Launch of

18 May 2006

Launch of Reclaiming public water in Indonesian

Background: Nila Ardhianie, director of the Solo-based Amrta Institute for Water Literacy, took the initiative for the translation of "Reclaiming Public Water" into bahasa Indonesia; TNI made it possible with a financial contribution. Santiago Arconada (formerly of the water utilities Hidrocapital and Hidroven, Venezuela, now advisor to the minister of environment, the former head of Hidroven) and Olivier Hoedeman were invited as co-authors of the book; also Charles Santiago from Malaysia attended one of the launch seminars.

Jakarta book launch seminar (15 August 2005)
was held in Jakarta’s Goethe-Institute. Among the 50-60 participants were representatives of government agencies, NGOs, water sector professionals, but also the World Bank and the Dutch Embassy was represented. Olvier raised the issue of the Dutch double standards: efficient public water corporations at home and a new water law banning the private sector from water delivery, while at the same time promoting PPPs and other forms of expanded private sector role in developing countries. Mr. Mebius from the Dutch embassy urged it but he admitted that that we need to take initiative in The Netherlands to challenge Minister Van Ardenne’s ideology-driven PPP promotion and end the bizarre situation that Dutch water utilities that want to assist utilities in developing countries can get government support for this by applying for funding for a PPP project. Charles’s speech was received very well. He introduced the water utility of Penang as a model for improving the performance of other utilities in Malaysia, via public-public partnerships. Olivier and Charles agreed the need for a concerted international effort to further develop and promote the concept of public-public partnerships and the fact that NGOs can play a facilitating and intermediary role. There may also be a role for something like a "Friends of Public-Public Partnerships" network (to promote the concept). A funding application to secure a budget for something like this would be worth considering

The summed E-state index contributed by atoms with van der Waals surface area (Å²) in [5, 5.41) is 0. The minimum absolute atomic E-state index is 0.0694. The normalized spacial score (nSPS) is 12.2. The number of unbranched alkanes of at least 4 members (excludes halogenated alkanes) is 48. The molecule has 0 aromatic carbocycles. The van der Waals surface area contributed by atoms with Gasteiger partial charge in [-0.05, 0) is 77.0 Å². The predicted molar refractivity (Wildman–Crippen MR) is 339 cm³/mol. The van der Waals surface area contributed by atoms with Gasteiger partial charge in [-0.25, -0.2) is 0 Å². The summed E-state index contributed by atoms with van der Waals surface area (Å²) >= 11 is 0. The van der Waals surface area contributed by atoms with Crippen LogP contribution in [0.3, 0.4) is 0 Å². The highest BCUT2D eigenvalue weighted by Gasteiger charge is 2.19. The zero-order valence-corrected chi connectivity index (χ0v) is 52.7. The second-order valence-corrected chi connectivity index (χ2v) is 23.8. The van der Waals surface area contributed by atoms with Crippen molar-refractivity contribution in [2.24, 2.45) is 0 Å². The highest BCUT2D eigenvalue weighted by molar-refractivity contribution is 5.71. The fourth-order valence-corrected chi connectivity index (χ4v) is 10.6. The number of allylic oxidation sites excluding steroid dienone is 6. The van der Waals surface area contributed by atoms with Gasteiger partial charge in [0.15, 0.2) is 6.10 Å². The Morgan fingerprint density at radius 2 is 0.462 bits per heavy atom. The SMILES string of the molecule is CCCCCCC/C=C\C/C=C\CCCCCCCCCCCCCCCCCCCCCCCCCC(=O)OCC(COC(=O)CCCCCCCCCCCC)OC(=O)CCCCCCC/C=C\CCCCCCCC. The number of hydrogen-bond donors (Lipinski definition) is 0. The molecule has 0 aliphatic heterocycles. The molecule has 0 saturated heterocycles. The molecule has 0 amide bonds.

Workshop on water campaigning in Indonesia (16 August 2005)
- with activists and unionists opposed to water privatisation. Not only activists and unionists (including ones from Suez and Thames Water who each control one half of the city’s water supply) want to deprivatise Jakarta’s water, also majorities in the city council and the parliament want this, but in practice it is not feasable: law suits and compensation to the companies would make it too costly. This is a terrible situation, which needs to be highlighted and challenged. In the meeting, Santiago indicated that he would talk to the Venezuelan government (which has more financial resources than before because of the booming oil prices) about the possibility for a South-South partnership to support public water delivery in Indonesia.

Nila Ardhianie organised a full day of visits for us to the largest TV stations in Indonesia and the influential weekly magazine Tempo (19 August).

Solo(central Java) Book launch seminar (18 August 18).
A full room of 70-80 people, many from water utilities in the region^ attended including the mayor of Solo and the director of Solo’s water utility (PDAM) Pa Abimanyu. Solo is one of the most efficient and well-performing utilities in Indonesia but still has been added in the top of the government’s list of PDAM’s that are to be privatised. Abimanyu considers this very unlogical and unfair, but think the reason is that Solo is a desirable object of private water companies (the groundwork has already been done) so the government can use it as an example of "successful privatisation".

Santiago’s speech highlighted that the objective of water systems should be to secure health and well-being, not to make money, and should therefore not be left to market forces. Participatory water management in Venezuela has resulted in a growing awareness of water in general, not just what comes out of the tap, but the whole water cycle.

Visit Danone’s bottled water plant (17 August)
Danone is one of the biggest producers of bottled water in Indonesia; together with Nestle and Coca Cola. The three multinationals control 70% of the bottled water market. The plant, built in 2001, over-exploits the water source, with dramatic impacts on local farmers. The water level in the river has dropped to only 1/5 or less of levels before the plant started operating. Over 70,000 hectares of farmland are affected by Danone’s plant.